The system of the present invention has application in a regulated cell culture environment. It is anticipated that autologous whole cell therapies or patient-specific proteins (vaccines) therapies, would by their nature, require the simultaneous culture of numerous cell lines in a single facility. In addition to the segregation created through this closed culture approach, the apparatus is designed to support a standard information management system (such as a LIMS or MES) protocol. This capability contributes to the creation of thorough batch records and verification of culture conditions to ensure standardization, tracking and safety of each product. This capability facilitates the multi-product concept that is pivotal to facilities involved with autologous or patient-specific products.

Referring to FIG. 1, disposable cell culture module 12 is removably attachable to device 14. The module requires multiple mechanical and electrical interfaces to the control instrumentation of device 14. Module 12 has interface features integrated into the module that mate with instrument interface features in the device to allow for a single motion installation (FIG. 10). As modules 12 are to be disposed of after use, it should be appreciated that numerous modules can be used in conjunction with a single base device 14.

As shown in FIG. 3, the interface features of device 14 include circulation pump drive 34, actuator valves 90 and cycling sensor 32. In addition, a temperature probe 44 and a flow sensor 46 interface with the components of module 12. Device 14 also includes an electrical connection 48 for pH probe 26 disposed within module 12.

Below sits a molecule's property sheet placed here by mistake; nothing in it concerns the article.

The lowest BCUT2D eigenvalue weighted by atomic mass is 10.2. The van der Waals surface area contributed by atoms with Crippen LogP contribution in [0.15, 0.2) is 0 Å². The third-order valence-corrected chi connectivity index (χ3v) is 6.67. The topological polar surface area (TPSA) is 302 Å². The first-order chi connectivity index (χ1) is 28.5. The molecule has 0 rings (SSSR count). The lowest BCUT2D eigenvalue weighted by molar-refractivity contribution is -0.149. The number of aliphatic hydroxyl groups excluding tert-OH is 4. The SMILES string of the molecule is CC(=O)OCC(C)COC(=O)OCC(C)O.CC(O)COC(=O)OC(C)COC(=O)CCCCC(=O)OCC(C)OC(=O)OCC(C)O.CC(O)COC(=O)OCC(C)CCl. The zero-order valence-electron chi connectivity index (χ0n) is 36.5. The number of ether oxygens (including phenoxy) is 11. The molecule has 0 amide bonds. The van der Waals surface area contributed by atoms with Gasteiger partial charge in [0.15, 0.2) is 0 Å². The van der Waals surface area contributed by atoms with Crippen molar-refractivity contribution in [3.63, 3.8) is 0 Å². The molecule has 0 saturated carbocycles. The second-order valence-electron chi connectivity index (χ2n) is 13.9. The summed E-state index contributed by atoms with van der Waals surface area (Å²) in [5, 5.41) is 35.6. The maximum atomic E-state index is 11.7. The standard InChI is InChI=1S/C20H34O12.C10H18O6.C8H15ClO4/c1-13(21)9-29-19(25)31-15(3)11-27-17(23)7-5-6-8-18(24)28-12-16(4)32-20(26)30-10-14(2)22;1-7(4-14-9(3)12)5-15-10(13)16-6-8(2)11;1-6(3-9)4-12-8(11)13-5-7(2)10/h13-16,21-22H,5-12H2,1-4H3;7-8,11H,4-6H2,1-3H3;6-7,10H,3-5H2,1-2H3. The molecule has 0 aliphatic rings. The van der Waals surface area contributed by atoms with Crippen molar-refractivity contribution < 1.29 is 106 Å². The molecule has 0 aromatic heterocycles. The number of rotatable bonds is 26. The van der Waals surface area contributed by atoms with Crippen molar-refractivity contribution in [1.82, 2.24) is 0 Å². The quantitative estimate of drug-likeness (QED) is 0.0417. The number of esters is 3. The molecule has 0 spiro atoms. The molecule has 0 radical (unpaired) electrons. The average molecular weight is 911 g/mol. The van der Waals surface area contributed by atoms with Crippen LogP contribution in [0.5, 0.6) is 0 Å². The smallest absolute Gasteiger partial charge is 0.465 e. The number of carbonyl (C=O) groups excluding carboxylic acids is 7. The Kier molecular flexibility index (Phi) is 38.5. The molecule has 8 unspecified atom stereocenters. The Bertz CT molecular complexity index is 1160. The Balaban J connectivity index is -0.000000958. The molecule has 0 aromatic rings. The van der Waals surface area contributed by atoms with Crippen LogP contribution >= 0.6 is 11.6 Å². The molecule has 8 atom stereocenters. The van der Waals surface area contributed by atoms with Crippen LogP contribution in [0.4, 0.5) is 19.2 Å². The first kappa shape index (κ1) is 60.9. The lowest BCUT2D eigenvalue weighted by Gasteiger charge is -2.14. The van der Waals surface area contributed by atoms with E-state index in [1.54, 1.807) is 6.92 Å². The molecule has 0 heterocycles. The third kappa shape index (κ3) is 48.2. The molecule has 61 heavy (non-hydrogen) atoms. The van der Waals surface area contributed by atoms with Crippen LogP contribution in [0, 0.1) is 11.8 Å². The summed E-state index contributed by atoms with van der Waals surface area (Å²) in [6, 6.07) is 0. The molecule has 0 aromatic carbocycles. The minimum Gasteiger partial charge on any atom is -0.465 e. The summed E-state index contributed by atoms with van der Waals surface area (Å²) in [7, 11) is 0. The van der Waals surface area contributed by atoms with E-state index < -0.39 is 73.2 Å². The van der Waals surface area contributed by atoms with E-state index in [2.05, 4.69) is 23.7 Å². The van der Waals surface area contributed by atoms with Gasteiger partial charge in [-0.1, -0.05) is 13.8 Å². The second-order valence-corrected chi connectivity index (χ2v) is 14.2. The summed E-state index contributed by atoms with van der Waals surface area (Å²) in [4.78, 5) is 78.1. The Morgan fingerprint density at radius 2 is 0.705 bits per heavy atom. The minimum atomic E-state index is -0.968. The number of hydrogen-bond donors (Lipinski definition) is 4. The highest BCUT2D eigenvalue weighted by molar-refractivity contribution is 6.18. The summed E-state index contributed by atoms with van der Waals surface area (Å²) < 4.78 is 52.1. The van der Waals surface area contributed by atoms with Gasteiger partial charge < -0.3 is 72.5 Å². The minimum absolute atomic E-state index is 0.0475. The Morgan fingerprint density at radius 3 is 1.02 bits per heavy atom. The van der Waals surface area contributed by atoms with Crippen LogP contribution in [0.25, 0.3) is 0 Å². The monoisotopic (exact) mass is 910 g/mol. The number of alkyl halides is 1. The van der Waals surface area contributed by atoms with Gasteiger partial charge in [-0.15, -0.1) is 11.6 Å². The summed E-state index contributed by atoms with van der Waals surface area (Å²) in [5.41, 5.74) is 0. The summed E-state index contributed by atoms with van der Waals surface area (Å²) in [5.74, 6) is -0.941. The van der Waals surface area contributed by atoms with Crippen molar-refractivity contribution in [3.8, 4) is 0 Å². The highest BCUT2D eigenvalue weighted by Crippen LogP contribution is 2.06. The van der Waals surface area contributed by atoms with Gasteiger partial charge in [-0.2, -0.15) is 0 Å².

Gas ports 52 communicate with gas exchanger 24. One port 52 communicates with the input to exchanger 24 and the other port 52 communicates with the output of the exchanger. Gas ports 54 control pressure to the cycling fixture 40. One port 54 communicates with the IC chamber and the other port 54 communicates with the EC space. As viewed from the front, the left port 52 is the exchanger output and the right port 52 is the exchanger input. The top port 54 is the IC reservoir pressurization port, and the lower port 54 is the EC reservoir pressurization port.

As described above, module 12 is heated to maintain cell fluid temperature. Heating mechanism 22 (FIG. 6) maintains the cell environment to promote growth and production. The cell culture, disposable modules 12 requiring elevated temperatures are warmed by fully encapsulating the module and attaching the module to the controlling instrument 14, such that air ports are aligned and warmed air is forced into the module from the instrument at one location and allowed to escaped at another. Instrument device 14 has a heated air outlet 58 and a return heated air inlet 56.

When disposable module 12 is installed onto the controlling instrument device 14, the air inlet 88 (FIG. 19) of the disposable module aligns with the air outlet 58 of the controlling instrument. Heating mechanism 22 forces warmed air through outlet 58 and into the warmed air inlet 88 and into disposable module 12. The warmed air elevates the temperature of the components inside of the module. The exhaust air exits through air outlet 86 and into air inlet 56 of instrument device 14 where it is circulated through recirculated.